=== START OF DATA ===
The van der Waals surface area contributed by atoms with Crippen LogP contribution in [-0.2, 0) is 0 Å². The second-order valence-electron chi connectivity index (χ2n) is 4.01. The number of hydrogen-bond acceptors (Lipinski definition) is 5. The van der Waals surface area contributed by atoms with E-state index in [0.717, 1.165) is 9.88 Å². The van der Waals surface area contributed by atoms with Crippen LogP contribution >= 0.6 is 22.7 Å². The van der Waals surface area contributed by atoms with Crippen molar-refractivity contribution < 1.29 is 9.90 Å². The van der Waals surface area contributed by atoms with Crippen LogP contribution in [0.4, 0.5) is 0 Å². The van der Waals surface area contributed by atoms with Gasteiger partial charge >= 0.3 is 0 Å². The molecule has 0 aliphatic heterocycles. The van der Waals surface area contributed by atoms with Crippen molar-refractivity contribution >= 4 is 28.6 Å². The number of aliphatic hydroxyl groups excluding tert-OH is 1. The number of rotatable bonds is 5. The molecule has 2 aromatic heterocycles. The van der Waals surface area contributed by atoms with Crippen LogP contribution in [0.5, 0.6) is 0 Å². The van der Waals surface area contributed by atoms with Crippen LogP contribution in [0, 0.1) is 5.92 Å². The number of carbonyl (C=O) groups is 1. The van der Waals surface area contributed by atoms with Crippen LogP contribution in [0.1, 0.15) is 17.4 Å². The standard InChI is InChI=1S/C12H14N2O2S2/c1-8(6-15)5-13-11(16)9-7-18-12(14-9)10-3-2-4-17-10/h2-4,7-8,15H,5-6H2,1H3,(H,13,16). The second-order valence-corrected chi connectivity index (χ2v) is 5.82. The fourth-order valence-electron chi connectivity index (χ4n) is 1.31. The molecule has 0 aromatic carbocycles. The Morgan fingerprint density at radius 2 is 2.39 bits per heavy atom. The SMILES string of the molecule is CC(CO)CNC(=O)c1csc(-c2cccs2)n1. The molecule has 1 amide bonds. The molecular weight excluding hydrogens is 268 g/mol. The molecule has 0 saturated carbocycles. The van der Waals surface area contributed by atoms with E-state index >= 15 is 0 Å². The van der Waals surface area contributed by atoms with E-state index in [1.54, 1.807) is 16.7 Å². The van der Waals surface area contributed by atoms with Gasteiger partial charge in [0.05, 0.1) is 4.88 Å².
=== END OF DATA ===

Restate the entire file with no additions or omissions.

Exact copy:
The van der Waals surface area contributed by atoms with Crippen LogP contribution in [-0.2, 0) is 0 Å². The second-order valence-electron chi connectivity index (χ2n) is 4.01. The number of hydrogen-bond acceptors (Lipinski definition) is 5. The van der Waals surface area contributed by atoms with E-state index in [0.717, 1.165) is 9.88 Å². The van der Waals surface area contributed by atoms with Crippen LogP contribution >= 0.6 is 22.7 Å². The van der Waals surface area contributed by atoms with Crippen molar-refractivity contribution < 1.29 is 9.90 Å². The van der Waals surface area contributed by atoms with Crippen LogP contribution in [0.4, 0.5) is 0 Å². The van der Waals surface area contributed by atoms with Gasteiger partial charge >= 0.3 is 0 Å². The molecule has 0 aliphatic heterocycles. The van der Waals surface area contributed by atoms with Crippen molar-refractivity contribution >= 4 is 28.6 Å². The number of aliphatic hydroxyl groups excluding tert-OH is 1. The number of rotatable bonds is 5. The molecule has 2 aromatic heterocycles. The van der Waals surface area contributed by atoms with Crippen LogP contribution in [0.5, 0.6) is 0 Å². The van der Waals surface area contributed by atoms with Crippen LogP contribution in [0, 0.1) is 5.92 Å². The number of carbonyl (C=O) groups is 1. The van der Waals surface area contributed by atoms with Crippen LogP contribution in [0.1, 0.15) is 17.4 Å². The standard InChI is InChI=1S/C12H14N2O2S2/c1-8(6-15)5-13-11(16)9-7-18-12(14-9)10-3-2-4-17-10/h2-4,7-8,15H,5-6H2,1H3,(H,13,16). The second-order valence-corrected chi connectivity index (χ2v) is 5.82. The fourth-order valence-electron chi connectivity index (χ4n) is 1.31. The molecule has 0 aromatic carbocycles. The Morgan fingerprint density at radius 2 is 2.39 bits per heavy atom. The SMILES string of the molecule is CC(CO)CNC(=O)c1csc(-c2cccs2)n1. The molecule has 1 amide bonds. The molecular weight excluding hydrogens is 268 g/mol. The molecule has 0 saturated carbocycles. The van der Waals surface area contributed by atoms with E-state index >= 15 is 0 Å². The van der Waals surface area contributed by atoms with E-state index in [1.54, 1.807) is 16.7 Å². The van der Waals surface area contributed by atoms with Gasteiger partial charge in [0.05, 0.1) is 4.88 Å².